Friday, October 20, 2006


Megan

Megan, our first child, was born on August 17, 2004. Immediately after birth every thing was just fine with Megan. We were told that she passed all of her tests and was a healthy baby. Our families got to spend some time with Megan, and then we had to move up to the nursery floor.

Once on the nursery floor, the nurses took Megan and said that they were going to get her warm and give her a bath. We were told that they would bring Megan back in an hour or two. When it was getting close to the two hour mark, we were just about to check on Megan. We never got the chance to do that. A doctor entered our room and told us that they noticed a heart murmur on Megan. He said that they wanted to take blood, do an EKG, a-chest x-ray, and run some tests to see what they thought could be wrong, if anything. While this made us nervous, we still were thinking that it would not amount to anything. We called our families just to let them know. Well, a few hours later, the first doctor came back, along with a few others, telling us that they believed that something was wrong with Megan's heart. Her oxygen level was low and they were concerned about that. They said that they spoke with the doctors at Children's Hospital in Pittsburgh, and that it was necessary to transport Megan by medical helicopter to the hospital.

This was the first piece of terrible news that we received over those next few days. We could not believe that our tiny little baby who was just a few hours old, was about to be taken away from us. We also could not believe how much danger she was in, and couldn't accept the fact that we could lose our brand new baby girl.

Once at Children's Hospital, we were told that Megan would have to undergo a cardiac catheterization to determine exactly what was wrong with her heart. She was also placed on constant oxygen, and eventually a ventilator. After going through the catheterization, at which she was only a little over 12 hours old, the doctors diagnosed Megan with the heart defect Pulmonary Atresia. This meant that Megan did not have a pulmonary valve, and that the entire lower right side of her heart was underdeveloped. In order for Megan to live, she would have to undergo open heart surgery.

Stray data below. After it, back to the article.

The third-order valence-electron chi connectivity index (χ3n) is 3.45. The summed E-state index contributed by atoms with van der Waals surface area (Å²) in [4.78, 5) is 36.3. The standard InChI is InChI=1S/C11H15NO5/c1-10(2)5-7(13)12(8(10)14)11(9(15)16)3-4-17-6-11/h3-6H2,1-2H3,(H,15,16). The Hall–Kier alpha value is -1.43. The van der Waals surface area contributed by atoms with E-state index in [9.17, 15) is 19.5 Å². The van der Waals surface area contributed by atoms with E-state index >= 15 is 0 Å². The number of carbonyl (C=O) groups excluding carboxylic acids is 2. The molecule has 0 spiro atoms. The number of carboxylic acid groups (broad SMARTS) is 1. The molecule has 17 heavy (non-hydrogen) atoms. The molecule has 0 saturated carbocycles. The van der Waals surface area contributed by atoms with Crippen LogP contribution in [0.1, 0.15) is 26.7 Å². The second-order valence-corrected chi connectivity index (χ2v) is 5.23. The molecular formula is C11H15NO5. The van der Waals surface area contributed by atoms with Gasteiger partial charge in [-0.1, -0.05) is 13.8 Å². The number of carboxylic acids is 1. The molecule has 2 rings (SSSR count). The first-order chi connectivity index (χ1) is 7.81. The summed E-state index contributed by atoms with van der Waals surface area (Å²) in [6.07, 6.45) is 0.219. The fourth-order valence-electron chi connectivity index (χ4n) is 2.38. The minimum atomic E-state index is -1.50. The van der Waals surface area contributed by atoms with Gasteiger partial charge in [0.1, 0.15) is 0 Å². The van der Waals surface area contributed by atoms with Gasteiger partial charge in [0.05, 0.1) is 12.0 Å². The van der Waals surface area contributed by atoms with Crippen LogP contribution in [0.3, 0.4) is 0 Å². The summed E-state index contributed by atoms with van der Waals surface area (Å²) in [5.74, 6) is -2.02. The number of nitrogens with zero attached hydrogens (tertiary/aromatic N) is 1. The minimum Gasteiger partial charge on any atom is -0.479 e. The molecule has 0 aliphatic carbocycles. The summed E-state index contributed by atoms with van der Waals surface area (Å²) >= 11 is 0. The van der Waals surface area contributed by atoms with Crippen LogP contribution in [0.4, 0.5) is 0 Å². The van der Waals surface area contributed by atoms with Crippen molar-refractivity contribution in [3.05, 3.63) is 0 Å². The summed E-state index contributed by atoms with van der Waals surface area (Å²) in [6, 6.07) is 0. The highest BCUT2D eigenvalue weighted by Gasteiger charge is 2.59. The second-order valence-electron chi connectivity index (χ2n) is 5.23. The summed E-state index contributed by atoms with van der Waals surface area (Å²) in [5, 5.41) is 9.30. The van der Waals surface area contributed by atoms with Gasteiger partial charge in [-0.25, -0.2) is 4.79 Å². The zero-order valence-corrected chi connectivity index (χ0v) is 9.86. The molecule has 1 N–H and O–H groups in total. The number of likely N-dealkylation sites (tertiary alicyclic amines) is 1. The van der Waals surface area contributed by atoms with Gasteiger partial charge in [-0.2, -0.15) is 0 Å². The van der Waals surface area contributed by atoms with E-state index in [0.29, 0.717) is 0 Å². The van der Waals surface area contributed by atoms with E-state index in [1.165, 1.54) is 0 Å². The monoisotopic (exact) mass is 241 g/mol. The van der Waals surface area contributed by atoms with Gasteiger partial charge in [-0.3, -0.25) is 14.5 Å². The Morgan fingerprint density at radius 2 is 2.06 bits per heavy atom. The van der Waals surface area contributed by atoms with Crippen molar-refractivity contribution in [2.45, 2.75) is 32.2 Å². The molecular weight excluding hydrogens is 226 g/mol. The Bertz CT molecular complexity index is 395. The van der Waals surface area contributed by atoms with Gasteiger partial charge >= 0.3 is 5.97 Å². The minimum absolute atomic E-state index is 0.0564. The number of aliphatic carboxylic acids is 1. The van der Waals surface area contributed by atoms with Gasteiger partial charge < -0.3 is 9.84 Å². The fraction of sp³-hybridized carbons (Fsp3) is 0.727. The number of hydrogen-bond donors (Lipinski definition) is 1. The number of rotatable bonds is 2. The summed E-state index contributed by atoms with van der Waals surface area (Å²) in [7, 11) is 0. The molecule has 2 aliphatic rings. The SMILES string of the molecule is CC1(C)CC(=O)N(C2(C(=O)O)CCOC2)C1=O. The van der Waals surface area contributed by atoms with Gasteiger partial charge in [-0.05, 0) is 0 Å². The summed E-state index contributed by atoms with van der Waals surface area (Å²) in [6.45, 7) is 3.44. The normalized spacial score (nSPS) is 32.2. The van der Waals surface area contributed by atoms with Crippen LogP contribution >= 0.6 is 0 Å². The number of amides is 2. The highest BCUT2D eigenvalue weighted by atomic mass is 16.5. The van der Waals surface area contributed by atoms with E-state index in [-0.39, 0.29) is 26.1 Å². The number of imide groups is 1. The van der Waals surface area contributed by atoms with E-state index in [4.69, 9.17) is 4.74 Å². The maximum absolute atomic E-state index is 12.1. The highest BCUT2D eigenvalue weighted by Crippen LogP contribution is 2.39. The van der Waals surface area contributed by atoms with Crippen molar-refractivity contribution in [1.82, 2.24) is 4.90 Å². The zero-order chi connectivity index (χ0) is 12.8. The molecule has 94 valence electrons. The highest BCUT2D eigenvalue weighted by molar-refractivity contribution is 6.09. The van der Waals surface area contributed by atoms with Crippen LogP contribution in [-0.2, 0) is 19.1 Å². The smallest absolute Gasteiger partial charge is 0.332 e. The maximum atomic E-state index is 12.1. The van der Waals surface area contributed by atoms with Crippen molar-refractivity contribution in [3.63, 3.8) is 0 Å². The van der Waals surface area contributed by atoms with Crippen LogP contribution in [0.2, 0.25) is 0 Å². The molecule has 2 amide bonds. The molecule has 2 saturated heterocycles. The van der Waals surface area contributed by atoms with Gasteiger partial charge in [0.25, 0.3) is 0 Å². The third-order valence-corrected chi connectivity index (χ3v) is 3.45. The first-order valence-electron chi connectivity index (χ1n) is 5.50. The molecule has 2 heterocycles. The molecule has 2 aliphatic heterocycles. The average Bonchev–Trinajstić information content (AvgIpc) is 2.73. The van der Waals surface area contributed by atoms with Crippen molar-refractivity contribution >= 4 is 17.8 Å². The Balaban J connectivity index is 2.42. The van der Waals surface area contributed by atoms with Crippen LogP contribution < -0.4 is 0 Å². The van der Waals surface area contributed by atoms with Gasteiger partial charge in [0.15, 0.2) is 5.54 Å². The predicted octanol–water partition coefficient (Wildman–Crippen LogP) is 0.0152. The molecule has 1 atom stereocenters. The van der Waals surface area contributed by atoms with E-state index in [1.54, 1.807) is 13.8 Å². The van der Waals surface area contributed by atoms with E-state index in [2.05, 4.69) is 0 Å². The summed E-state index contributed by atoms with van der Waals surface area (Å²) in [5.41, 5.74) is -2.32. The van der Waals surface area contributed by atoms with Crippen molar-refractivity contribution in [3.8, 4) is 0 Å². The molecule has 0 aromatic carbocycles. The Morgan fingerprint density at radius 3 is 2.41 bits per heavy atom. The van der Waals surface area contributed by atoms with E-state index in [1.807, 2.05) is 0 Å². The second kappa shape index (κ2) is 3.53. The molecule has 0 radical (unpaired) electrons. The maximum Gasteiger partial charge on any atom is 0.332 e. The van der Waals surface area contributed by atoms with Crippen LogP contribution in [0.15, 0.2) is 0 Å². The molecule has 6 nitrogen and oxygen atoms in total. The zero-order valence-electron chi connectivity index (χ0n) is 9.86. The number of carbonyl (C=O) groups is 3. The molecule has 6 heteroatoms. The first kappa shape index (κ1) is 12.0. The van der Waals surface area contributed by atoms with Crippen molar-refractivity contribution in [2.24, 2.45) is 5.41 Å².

Megan was just three days old when she had her surgery. She had so many tubes and medications hooked to her tiny body that it was hard to just see our baby. Gradually tubes and lines were removed, and Megan would be moved out of the Cardiac ICU and into the step down unit.

We faced our next piece of bad news, which was that Megan was not drinking enough to maintain her weight. She had to receive a feeding tube to assist in her eating. We spent almost the entire first month of Megan's life in the hospital before finally being able to bring her home. She had to come home with a feeding tube, which she had for a few weeks after discharge.

Once home, we faced another new challenge. As first time parents, we had all of the normal fears and concerns that all parents have. But, we also had new challenges to face, that most parents don't have to go through. Megan was on six medications when we brought her home. We had to make her formula a special way and we had to keep her from crying. We had to care for our baby not just as a newborn, but as a sick newborn.

Megan had to continually go to see the pediatrician as well as the cardiologist for checkups. They would monitor her weight gain as well as her heart function.

Just a few months ago, when Megan was eighteen months old, she underwent another cardiac catheterization. During this catheterization, they were able to close a shunt that they had placed during her first surgery, and we were told that the underdeveloped part of her heart had grown. This was wonderful news, because it meant that Megan wouldn't need more surgeries until she is older. When Megan was a newborn, we were told that she would need at least three surgeries to repair her heart by the time she was three. Currently, we are looking at not needing more surgeries until Megan is older, when she would need her Gortex valve replaced.

This journey has been filled with ups and downs, and still isn't over. It is our hope that more awareness will be place on Congenital Heart Defects in the near future. While pregnant with Megan, a heart defect wasn't ever a concern. We had our routine ultrasound and everything looked fine, although most ultrasounds do not show the chambers of the heart in detail. There is so much focus placed on other birth defects, but never on heart defects. We hope that by seeing just how many lives our affected by this that you will help to make our cause more known. If the detailed ultrasounds became the routine, and not just used when there is concern, then parents would at least be able to prepare themselves for the journey that follows a child with a congenital heart defect.

The past two years have been extremely challenging, yet so rewarding. Megan has brought so much love and joy to our lives, and we are so thankful that we have her with us today. We hope that by reading her story, along with the many others, it will open your mind to exploring the lives of children with Congenital Heart Defects. Thank you for taking the time to read our story.

Sincerely,

Jason & Beth

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